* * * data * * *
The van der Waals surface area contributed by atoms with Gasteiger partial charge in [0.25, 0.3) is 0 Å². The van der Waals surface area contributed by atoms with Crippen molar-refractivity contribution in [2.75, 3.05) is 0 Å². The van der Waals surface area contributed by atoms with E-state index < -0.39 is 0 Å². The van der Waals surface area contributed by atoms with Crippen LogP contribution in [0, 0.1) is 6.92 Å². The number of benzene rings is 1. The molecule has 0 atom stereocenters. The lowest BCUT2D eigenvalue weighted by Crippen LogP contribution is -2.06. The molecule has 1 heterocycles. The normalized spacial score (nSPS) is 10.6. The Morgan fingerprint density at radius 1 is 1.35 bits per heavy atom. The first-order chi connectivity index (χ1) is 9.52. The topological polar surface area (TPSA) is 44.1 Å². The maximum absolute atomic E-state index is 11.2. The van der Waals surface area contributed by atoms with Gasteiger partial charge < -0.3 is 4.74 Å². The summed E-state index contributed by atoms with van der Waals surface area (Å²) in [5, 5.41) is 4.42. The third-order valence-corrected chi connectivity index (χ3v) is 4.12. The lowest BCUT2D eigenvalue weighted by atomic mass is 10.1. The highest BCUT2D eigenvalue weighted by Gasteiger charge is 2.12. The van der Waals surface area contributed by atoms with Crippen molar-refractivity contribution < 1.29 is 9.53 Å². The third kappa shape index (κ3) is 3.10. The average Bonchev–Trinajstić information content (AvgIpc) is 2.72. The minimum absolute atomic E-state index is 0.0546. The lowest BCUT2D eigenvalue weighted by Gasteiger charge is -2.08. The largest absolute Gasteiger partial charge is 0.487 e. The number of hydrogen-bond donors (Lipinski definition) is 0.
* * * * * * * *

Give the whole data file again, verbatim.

The van der Waals surface area contributed by atoms with Gasteiger partial charge in [0.25, 0.3) is 0 Å². The van der Waals surface area contributed by atoms with Crippen molar-refractivity contribution in [2.75, 3.05) is 0 Å². The van der Waals surface area contributed by atoms with E-state index < -0.39 is 0 Å². The van der Waals surface area contributed by atoms with Crippen LogP contribution in [0, 0.1) is 6.92 Å². The number of benzene rings is 1. The molecule has 0 atom stereocenters. The lowest BCUT2D eigenvalue weighted by Crippen LogP contribution is -2.06. The molecule has 1 heterocycles. The normalized spacial score (nSPS) is 10.6. The Morgan fingerprint density at radius 1 is 1.35 bits per heavy atom. The first-order chi connectivity index (χ1) is 9.52. The topological polar surface area (TPSA) is 44.1 Å². The maximum absolute atomic E-state index is 11.2. The van der Waals surface area contributed by atoms with Gasteiger partial charge < -0.3 is 4.74 Å². The summed E-state index contributed by atoms with van der Waals surface area (Å²) in [5, 5.41) is 4.42. The third-order valence-corrected chi connectivity index (χ3v) is 4.12. The lowest BCUT2D eigenvalue weighted by atomic mass is 10.1. The highest BCUT2D eigenvalue weighted by Gasteiger charge is 2.12. The van der Waals surface area contributed by atoms with Crippen molar-refractivity contribution < 1.29 is 9.53 Å². The third kappa shape index (κ3) is 3.10. The average Bonchev–Trinajstić information content (AvgIpc) is 2.72. The minimum absolute atomic E-state index is 0.0546. The lowest BCUT2D eigenvalue weighted by Gasteiger charge is -2.08. The largest absolute Gasteiger partial charge is 0.487 e. The number of hydrogen-bond donors (Lipinski definition) is 0.